Raising the Bar: Alene Hata’s Gymnastics Career


Photo by Aaron Sha

Junior Alene Hata coaches preschoolers at Wildfire Gymnastics Tustin every Saturday from 9:30 until 12:10, patiently introducing children to gymnastics for the first time.

Aaron Sha, Business Team

Soaring through the air, junior Alene Hata traces an invisible path to the next step in her routine and her career. Outside of her everyday academic life, Hata spends her free time following her passion in the field of gymnastics through not just learning, but also teaching the sport to children of various ages as a part-time coach.

Hata began her gymnastics career in third grade when her parents gave her motivation to pursue a sport. After she set her eyes on gymnastics, Hata continued and improved her gymnastic skills, mastering several complex moves and transitions in uneven bars and floor events. As proof of her prowess in the field, she took part in a variety of gymnastics tournaments with a team at Wildfire Gymnastics geared toward competitions, in which the team placed first numerous times.

Throughout her career, Hata has faced many hardships in addition to her achievements, but she was able to persevere through the obstacles.

“The most memorable part of gymnastics was probably the actual competitions,” Hata said. “My team would have little cheers for each event, and we would say them for each person. It was so nerve-racking at times, but it was also when we could show off and see how our practices lead us up to this point.”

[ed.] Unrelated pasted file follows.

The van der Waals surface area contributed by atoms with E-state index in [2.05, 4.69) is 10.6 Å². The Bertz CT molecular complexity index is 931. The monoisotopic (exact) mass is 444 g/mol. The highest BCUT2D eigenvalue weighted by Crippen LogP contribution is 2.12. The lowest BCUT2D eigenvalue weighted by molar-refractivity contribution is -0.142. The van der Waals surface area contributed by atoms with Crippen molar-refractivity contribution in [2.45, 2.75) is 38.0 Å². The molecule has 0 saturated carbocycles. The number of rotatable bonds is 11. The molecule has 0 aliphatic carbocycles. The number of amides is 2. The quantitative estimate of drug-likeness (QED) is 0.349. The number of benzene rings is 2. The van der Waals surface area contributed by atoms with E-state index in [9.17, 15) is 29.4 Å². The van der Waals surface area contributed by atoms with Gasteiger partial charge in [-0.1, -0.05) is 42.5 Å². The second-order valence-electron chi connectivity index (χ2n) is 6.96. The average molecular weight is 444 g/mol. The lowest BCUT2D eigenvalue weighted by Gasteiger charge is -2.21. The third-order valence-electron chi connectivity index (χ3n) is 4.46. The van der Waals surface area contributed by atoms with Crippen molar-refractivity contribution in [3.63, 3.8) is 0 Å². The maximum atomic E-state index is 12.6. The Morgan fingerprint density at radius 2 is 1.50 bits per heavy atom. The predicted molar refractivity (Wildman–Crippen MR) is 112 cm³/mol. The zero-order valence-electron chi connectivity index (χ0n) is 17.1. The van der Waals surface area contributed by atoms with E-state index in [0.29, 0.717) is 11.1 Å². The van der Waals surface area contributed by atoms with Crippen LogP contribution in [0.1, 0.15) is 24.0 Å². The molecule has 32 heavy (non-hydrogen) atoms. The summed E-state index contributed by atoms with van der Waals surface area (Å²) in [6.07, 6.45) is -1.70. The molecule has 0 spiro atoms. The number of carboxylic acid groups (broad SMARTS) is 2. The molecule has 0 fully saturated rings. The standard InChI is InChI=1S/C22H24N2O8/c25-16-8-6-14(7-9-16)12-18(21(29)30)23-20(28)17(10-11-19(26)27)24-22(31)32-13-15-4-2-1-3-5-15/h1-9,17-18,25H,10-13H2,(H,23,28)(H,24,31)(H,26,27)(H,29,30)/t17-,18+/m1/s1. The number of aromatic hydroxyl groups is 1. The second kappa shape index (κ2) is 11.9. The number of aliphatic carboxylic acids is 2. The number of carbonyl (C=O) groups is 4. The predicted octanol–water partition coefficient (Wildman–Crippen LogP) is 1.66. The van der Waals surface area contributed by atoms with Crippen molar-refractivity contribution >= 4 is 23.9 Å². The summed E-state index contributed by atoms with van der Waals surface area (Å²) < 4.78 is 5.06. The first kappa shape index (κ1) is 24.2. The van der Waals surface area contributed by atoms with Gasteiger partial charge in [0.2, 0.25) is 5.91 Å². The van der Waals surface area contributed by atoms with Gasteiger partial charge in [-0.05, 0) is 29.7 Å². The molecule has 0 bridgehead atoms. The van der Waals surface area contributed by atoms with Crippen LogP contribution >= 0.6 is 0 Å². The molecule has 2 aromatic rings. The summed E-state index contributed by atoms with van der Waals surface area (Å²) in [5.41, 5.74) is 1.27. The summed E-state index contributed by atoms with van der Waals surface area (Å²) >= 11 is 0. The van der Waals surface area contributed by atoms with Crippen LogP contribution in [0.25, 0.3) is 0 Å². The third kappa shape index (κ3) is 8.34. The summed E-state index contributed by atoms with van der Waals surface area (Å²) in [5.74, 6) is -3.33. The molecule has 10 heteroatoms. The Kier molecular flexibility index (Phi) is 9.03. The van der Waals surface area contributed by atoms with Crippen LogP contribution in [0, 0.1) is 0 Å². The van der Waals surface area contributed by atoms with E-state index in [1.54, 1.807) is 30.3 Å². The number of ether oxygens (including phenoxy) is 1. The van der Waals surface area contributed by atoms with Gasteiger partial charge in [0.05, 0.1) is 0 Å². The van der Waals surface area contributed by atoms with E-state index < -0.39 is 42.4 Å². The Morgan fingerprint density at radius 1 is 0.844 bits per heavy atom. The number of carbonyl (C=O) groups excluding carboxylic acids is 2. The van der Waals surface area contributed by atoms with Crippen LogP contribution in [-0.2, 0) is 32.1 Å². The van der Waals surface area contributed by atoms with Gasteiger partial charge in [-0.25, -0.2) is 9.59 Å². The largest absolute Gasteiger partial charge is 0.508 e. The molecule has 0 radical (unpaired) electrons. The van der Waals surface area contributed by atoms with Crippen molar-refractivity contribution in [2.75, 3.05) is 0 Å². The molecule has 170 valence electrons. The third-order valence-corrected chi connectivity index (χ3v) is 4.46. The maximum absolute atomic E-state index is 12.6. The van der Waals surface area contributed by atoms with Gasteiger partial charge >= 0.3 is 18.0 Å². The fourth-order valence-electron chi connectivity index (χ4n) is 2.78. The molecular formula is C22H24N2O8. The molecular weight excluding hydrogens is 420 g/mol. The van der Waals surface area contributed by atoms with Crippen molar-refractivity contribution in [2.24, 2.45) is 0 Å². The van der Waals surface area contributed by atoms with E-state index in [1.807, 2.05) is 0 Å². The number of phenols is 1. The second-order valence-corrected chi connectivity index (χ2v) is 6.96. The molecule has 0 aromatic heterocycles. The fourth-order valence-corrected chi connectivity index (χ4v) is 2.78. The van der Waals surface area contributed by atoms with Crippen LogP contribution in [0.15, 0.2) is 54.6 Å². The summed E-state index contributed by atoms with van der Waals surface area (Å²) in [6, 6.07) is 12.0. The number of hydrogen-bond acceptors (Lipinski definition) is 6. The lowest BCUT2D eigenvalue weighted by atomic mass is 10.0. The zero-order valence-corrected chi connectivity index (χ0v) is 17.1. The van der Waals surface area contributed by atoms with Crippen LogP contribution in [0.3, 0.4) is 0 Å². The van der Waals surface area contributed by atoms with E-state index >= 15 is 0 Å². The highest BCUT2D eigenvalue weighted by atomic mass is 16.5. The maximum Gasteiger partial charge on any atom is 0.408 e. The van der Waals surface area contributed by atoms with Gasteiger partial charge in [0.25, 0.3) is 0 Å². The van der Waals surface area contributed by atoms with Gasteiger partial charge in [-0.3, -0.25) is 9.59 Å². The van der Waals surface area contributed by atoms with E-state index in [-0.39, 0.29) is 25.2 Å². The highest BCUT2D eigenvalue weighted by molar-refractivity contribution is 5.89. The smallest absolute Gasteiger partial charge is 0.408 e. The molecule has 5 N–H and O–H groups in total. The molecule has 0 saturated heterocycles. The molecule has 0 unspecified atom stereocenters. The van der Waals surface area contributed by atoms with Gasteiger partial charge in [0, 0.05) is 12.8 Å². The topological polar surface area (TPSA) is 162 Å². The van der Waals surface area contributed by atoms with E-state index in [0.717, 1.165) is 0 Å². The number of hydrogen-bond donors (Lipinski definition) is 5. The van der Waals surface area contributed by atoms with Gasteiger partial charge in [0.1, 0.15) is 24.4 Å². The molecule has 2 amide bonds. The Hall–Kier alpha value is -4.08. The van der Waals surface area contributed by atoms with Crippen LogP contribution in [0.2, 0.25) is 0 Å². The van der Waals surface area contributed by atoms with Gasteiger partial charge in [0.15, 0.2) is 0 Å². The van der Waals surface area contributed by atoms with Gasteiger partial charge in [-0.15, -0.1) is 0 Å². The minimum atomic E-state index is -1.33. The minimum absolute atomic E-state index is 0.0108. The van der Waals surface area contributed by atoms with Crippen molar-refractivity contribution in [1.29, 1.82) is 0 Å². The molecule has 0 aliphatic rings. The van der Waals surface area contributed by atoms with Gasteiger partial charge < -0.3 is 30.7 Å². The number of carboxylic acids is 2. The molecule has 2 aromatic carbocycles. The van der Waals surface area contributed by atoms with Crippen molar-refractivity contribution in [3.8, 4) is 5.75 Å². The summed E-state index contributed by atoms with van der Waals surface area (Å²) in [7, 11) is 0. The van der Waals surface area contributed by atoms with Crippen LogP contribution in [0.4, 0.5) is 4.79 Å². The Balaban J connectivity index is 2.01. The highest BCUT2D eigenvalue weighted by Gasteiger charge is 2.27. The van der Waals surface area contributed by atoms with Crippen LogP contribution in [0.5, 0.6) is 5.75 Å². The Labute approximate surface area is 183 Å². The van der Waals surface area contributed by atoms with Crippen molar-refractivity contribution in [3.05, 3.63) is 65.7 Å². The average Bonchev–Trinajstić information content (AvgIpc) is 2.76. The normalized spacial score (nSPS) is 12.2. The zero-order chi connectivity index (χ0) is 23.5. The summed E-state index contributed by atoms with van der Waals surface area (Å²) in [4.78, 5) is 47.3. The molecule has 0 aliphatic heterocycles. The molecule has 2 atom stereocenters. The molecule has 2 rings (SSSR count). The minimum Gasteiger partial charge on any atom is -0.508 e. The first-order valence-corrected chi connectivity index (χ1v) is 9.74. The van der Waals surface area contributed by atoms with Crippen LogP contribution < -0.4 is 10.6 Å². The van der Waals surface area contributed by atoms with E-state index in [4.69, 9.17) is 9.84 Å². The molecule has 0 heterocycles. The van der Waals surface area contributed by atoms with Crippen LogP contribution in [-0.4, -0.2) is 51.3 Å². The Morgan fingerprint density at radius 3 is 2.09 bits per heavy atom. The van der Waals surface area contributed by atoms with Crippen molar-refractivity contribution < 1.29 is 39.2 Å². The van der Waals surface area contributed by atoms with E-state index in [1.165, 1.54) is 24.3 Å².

More recently, Hata began a brand new chapter of her gymnastics career. In September 2017, she decided to complete her experience as a student and give back to her community as well as express her love of gymnastics by taking up part-time coaching.

Beginning as a floater, a coach that works with more than one specific class, Hata initially helped out with classes that needed extra assistance at Wildfire Gymnastics, where she herself learned. Hata soon discovered that teaching proves to be a drastically different experience than learning, motivating her to quickly acquire new skills.

“She started off as very shy, helping me with my classes to coaching her own classes and leading stretches at the beginning of class,” Wildfire Gymnastics coach Lori Coleman said. “She has come out of her shell and become a true coach.”

Over time, Hata eventually found her place teaching preschooler gymnastics with Coleman. Hata devotes three hours of her time every Saturday to help her young students take their first steps in their gymnastics career like Hata did many years ago.